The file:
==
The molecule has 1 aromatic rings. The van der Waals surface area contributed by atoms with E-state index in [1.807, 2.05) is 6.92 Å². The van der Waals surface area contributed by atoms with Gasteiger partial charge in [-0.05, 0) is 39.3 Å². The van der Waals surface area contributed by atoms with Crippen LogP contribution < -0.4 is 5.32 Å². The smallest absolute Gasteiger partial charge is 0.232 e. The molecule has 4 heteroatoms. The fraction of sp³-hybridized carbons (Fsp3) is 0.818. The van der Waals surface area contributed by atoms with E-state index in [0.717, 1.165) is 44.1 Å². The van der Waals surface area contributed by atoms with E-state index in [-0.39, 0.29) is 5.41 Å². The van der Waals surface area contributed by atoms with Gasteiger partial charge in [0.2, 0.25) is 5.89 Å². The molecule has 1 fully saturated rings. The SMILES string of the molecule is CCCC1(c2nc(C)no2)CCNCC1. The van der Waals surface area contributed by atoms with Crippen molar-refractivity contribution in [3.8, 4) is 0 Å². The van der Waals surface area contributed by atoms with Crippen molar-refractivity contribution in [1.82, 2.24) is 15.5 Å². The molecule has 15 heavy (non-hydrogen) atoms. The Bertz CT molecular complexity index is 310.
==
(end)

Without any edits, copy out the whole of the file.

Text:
The molecule has 1 aromatic rings. The van der Waals surface area contributed by atoms with E-state index in [1.807, 2.05) is 6.92 Å². The van der Waals surface area contributed by atoms with Gasteiger partial charge in [-0.05, 0) is 39.3 Å². The van der Waals surface area contributed by atoms with Crippen LogP contribution < -0.4 is 5.32 Å². The smallest absolute Gasteiger partial charge is 0.232 e. The molecule has 4 heteroatoms. The fraction of sp³-hybridized carbons (Fsp3) is 0.818. The van der Waals surface area contributed by atoms with E-state index in [0.717, 1.165) is 44.1 Å². The van der Waals surface area contributed by atoms with E-state index in [-0.39, 0.29) is 5.41 Å². The van der Waals surface area contributed by atoms with Gasteiger partial charge in [0.2, 0.25) is 5.89 Å². The molecule has 1 fully saturated rings. The SMILES string of the molecule is CCCC1(c2nc(C)no2)CCNCC1. The van der Waals surface area contributed by atoms with Crippen molar-refractivity contribution in [3.8, 4) is 0 Å². The van der Waals surface area contributed by atoms with Crippen molar-refractivity contribution in [1.82, 2.24) is 15.5 Å². The molecule has 15 heavy (non-hydrogen) atoms. The Bertz CT molecular complexity index is 310.